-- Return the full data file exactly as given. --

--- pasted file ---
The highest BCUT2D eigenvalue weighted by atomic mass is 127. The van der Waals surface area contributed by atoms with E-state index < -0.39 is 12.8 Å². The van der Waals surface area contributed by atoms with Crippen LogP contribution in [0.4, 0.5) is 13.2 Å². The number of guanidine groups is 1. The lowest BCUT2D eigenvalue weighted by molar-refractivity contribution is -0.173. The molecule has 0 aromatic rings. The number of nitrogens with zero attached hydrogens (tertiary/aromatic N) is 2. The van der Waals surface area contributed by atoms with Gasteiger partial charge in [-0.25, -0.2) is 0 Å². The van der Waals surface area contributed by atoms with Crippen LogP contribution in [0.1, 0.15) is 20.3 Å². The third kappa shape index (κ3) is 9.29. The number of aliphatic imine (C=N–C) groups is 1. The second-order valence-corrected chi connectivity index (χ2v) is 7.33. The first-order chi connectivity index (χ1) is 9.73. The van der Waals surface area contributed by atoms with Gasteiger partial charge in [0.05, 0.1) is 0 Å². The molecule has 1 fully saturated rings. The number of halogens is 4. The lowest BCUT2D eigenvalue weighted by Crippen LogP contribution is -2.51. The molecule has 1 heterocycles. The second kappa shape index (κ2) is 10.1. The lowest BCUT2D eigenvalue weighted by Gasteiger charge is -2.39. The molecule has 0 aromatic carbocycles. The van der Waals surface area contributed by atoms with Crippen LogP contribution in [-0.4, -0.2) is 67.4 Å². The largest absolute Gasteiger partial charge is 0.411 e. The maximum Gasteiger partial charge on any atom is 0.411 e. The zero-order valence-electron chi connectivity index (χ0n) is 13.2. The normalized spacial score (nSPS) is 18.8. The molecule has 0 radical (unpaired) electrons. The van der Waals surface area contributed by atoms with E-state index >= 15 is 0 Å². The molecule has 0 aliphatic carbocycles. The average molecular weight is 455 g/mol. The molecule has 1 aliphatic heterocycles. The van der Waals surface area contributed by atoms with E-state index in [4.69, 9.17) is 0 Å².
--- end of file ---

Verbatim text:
The highest BCUT2D eigenvalue weighted by atomic mass is 127. The van der Waals surface area contributed by atoms with E-state index < -0.39 is 12.8 Å². The van der Waals surface area contributed by atoms with Crippen LogP contribution in [0.4, 0.5) is 13.2 Å². The number of guanidine groups is 1. The lowest BCUT2D eigenvalue weighted by molar-refractivity contribution is -0.173. The molecule has 0 aromatic rings. The number of nitrogens with zero attached hydrogens (tertiary/aromatic N) is 2. The van der Waals surface area contributed by atoms with Gasteiger partial charge in [-0.25, -0.2) is 0 Å². The van der Waals surface area contributed by atoms with Crippen LogP contribution in [0.1, 0.15) is 20.3 Å². The third kappa shape index (κ3) is 9.29. The number of aliphatic imine (C=N–C) groups is 1. The second-order valence-corrected chi connectivity index (χ2v) is 7.33. The first-order chi connectivity index (χ1) is 9.73. The van der Waals surface area contributed by atoms with Gasteiger partial charge in [0.05, 0.1) is 0 Å². The molecule has 1 fully saturated rings. The number of halogens is 4. The lowest BCUT2D eigenvalue weighted by Crippen LogP contribution is -2.51. The molecule has 1 heterocycles. The second kappa shape index (κ2) is 10.1. The lowest BCUT2D eigenvalue weighted by Gasteiger charge is -2.39. The molecule has 0 aromatic carbocycles. The van der Waals surface area contributed by atoms with Crippen LogP contribution in [-0.4, -0.2) is 67.4 Å². The largest absolute Gasteiger partial charge is 0.411 e. The maximum Gasteiger partial charge on any atom is 0.411 e. The zero-order valence-electron chi connectivity index (χ0n) is 13.2. The normalized spacial score (nSPS) is 18.8. The molecule has 0 radical (unpaired) electrons. The van der Waals surface area contributed by atoms with E-state index >= 15 is 0 Å². The molecule has 0 aliphatic carbocycles. The average molecular weight is 455 g/mol. The molecule has 1 aliphatic heterocycles. The van der Waals surface area contributed by atoms with E-state index in [4.69, 9.17) is 0 Å².